Molly AutrandEnglish 2010The Walking Dead and the Weak Female CharacterThe Walking Dead is a television series based on a post-apocalyptic graphic novel created in 2003, with the television series starting in 2010. The series is hugely popular and has been since its first episode and the reason for this is a fantastic storyline as well as strong character development. The series follows a group of people through south east United States as they work together, and at times against, to survive in a zombie infested world. At first glance at the title, one would think that it was referring to the zombies as they are walking dead. As you watch the series, you realize the title has a deeper meaning than that and refers to the group as they are the walking, with death at every turn.Anyone watching the series could pull a half dozen cultural themes from the storyline, settings, and characters but the theme that could be apparent is weak women in post-apocalyptic circumstances. On the cast list on the Internet Movie Databank web-site, it sorts the cast by order of number of episodes the characters begin with. In the top five listed, there is only one female listed (and she happens to be the fifth one). That begs a question as into why the top leading characters are men.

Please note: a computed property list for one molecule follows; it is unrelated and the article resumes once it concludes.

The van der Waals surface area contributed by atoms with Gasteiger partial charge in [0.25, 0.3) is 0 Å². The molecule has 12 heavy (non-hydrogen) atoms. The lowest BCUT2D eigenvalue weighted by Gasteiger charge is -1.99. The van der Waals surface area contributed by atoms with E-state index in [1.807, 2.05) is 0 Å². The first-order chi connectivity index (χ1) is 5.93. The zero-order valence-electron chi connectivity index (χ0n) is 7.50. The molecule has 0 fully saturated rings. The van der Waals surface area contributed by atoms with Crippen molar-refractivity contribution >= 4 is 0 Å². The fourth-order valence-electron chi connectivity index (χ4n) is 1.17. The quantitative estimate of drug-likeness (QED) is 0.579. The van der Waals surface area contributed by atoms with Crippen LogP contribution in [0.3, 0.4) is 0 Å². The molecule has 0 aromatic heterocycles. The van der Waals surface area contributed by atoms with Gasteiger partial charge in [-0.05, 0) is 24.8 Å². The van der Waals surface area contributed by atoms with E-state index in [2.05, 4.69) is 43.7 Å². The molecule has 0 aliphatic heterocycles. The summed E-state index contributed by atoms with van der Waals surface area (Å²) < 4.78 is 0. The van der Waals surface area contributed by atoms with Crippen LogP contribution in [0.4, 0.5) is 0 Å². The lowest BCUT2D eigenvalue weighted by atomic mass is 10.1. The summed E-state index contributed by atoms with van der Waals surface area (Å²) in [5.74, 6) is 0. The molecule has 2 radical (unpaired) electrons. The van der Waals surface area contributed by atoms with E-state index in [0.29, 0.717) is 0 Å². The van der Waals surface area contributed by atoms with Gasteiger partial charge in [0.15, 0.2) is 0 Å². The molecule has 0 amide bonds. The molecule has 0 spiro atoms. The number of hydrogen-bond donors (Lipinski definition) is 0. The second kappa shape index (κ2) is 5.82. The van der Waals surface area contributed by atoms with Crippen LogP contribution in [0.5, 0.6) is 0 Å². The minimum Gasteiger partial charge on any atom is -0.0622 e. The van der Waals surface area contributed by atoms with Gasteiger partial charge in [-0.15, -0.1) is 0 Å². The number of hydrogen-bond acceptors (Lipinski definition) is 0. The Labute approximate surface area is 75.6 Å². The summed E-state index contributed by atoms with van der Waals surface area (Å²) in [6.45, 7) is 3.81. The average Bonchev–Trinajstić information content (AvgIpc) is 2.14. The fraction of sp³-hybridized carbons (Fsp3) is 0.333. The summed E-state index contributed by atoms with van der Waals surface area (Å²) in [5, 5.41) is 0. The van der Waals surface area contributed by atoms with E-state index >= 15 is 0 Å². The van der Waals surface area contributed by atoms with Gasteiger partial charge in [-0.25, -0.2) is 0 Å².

In looking at the additional female characters, you can clearly see their weaknesses, which is how society often time sees women. In the first season, Lori Grimes is torn between two men, her husband and Shane Walsh. Its a crazy love triangle that even when Lori becomes pregnant, the audience is never 100% sure that her husband is the father, even though she swears by it. This shows an example of the way the series characterizes women- only would a woman be concerned about the two men she loves and has sexual relationships with than the danger that surrounds her day to day. And Lori is also shown as being a type of temptress.Carol Peletier is one of the female leads that has continued with the series from day one to the current season. Although her character has grown stronger as the series progressed, she was initially seen as a submissive women who was giving in to, and then protecting, her abusive husband. She was timid and afraid and needed the men in the group to look after her. Michonne joined the team as one of the strongest female characters. She is a katan wielding, zombie killing machine. But Michonne couldnt appear to be too strong, moving into the fifth season she has taken a type of motherly role over Carl and is comforting towards Rick.A season that showcases the apparent gender roles of women is Season 3. At the end of season 2, Andrea is separated from her group after a walker takeover at Hershels farm and she is then rescued by Michonne. In season 3, Michonne and Andrea end up at a new community, Woodbury. Woodbury is ran by a sadistic and masochistic man called The Governor. The Walking Dead played up on Andreas gender by having her character become infatuated with The Governor and giving in to him. Even though her closest friend, Michonne, was telling her they needed to leave, Andrea felt as though they were ok staying in Woodbury because she wanted to trust the Governor. Even though throughout the season The Governor kept giving Andrea reasons to distrust him, she kept going back and it ended up being the death of her. The Walking Dead has been criticized for its portrayal of women and lack of strong female characters. When googling Walking Dead, gender roles there is absolutely no shortage of web-sites that are analyzing the series episode by episode and pointing these out. Even on mic.com, it points out that the female characters carry guns far less than their male counterparts. This could be translated as women being the weaker members of the group and needing the men to take care of them. In season one, Lori gives Andrea a hard time about sun tanning on the roof of the RV while Lori is washing clothes stating they need to do their part to help the camp. Thats because its the womens duty to clean and cook, rather than hunt and/or gather supplies.